For those who are undecided about leaving or staying, it is a tough dilemma. Some want to remain hopeful. Despite an immense push to turn Turkey into a Sunni-dominated bastion of Islamism, Erdoğan has not been successful in breaking the backbone of two important social segments: the western-oriented, secular, mainly urban electorate; as well as the Kurds and Alevis.
The migration trend is not new—it has spanned the last decade. The period between the 2013 Gezi Park protests and Turkey’s recent elections elections has seen an exodus of dissidents and the elite. Some estimate that more than 1.5 million journalists, academics, dissidents from across the spectrum, and others with high job qualifications have left or fled Turkey in what is known as the “dark decade.”
According to Prof Ufuk Akcigit, a Turkish scholar at the University of Chicago, around 12 thousand academics have left Turkey. Akcigit, who did a broad survey with support from the Turkish Informatics Foundation (TBV), talks about a “brain drain paradox”: He argues that those who have moved abroad are the “creme de la creme” of academia, and the more productive they are, the less they want to return to the homeland.
“Only the mediocre want to return” he argues, and points out that Turkey ranks lowest in terms of research and patents among the OECD countries.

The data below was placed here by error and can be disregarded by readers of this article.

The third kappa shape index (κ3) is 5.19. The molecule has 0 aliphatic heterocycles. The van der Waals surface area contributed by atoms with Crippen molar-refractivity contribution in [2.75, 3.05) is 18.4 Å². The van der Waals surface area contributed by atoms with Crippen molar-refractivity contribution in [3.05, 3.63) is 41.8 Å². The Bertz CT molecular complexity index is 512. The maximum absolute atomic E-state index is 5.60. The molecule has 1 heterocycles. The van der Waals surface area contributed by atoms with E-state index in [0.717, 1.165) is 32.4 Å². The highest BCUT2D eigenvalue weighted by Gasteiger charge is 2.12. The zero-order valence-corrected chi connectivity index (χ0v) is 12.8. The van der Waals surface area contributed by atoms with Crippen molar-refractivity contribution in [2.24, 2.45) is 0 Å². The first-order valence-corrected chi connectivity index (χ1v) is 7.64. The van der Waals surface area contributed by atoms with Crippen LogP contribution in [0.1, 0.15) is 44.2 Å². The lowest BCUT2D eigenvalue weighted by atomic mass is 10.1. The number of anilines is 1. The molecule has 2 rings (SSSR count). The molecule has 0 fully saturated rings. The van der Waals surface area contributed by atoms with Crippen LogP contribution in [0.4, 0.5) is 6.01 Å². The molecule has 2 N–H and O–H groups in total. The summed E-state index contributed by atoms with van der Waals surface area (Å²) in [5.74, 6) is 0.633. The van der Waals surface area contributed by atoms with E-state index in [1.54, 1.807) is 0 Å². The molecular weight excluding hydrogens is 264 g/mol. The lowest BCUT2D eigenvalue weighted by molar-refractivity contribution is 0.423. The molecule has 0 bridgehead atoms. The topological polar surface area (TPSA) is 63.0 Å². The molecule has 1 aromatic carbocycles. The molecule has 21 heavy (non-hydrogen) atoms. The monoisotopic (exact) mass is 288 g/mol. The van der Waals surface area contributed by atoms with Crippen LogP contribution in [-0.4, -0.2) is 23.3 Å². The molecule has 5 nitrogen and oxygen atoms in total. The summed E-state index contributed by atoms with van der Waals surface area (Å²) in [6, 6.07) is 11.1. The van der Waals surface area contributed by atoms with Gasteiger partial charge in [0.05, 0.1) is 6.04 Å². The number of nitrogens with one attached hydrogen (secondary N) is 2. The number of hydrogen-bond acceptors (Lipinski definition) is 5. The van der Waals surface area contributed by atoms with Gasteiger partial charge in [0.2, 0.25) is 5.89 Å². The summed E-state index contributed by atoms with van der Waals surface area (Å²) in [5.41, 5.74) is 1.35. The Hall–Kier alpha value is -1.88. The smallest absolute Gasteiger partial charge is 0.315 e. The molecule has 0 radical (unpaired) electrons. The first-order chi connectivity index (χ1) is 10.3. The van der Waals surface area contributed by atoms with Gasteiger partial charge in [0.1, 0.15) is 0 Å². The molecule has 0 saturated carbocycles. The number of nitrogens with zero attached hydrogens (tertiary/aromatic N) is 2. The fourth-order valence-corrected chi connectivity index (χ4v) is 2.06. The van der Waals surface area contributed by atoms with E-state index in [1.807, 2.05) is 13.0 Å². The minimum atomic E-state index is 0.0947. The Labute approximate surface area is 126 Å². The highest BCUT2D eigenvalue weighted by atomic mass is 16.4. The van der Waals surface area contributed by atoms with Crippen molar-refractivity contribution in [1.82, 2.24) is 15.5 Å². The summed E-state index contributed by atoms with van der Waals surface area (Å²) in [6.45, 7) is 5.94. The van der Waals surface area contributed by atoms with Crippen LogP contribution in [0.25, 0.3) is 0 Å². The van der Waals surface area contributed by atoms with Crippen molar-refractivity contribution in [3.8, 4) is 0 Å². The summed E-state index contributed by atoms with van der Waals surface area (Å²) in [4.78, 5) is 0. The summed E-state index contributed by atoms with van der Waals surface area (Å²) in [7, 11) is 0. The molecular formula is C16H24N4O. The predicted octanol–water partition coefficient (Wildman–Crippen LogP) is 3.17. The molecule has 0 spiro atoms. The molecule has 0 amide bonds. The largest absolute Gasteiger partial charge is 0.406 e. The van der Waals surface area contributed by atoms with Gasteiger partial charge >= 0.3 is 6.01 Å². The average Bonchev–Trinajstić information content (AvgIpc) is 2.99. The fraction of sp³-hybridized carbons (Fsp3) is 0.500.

The most dramatic brain drain is affecting young IT workers. Thousands of expert staff of private IT startups and companies are now concentrated in Dublin, the UK, the USA and the Netherland—many of them there to stay, given the economic crisis.
Will the emigres return, if the regime changes? The trend is “no”. Demre Delipınar, a nurse who moved to BRD, is a clear example of this attitude.
“I love my country, but I do not plan to return, as I am very happy with my working conditions here. In the future I would like to return and work in my country again if there are developments, not only at work but in all areas of life. I want to live in a country where I feel safe and free, not only as a doctor but also as a woman,” she told Dunya daily.
Dr Uğur Ucyıldız, who lives in England, agrees. He wants to see fundamental changes in Turkey, before considering a return. “I have never seen such a beautiful country. But, if you are not its citizen, Turkey is a paradise!”
Return or not? Life abroad among political refugees—many of them journalists—is not as easy as that of doctors or IT folks. Before the elections I saw a willingness and some preparation among some of my colleagues and scholars to return, although not much thought seems to have been given about what sort of Turkey they would be returning to. Following Erdoğan’s victory, further instability is on the horizon. An economic tsunami is shaping up, signaling that an extremely tough crisis awaits them from the summer on.
With such intellectual drought, mixed with a lack of professional know-how, we are now sure to end up with a country that is, at best, writhing in the hands of mediocrity. If this is the case, the flight of qualified elites from Turkey may continue at an even greater rate. Iran stands as a grim but realistic example. And the realization that the elections were an irreversible development is slowly creeping in amongst the country’s well-educated, modern elite.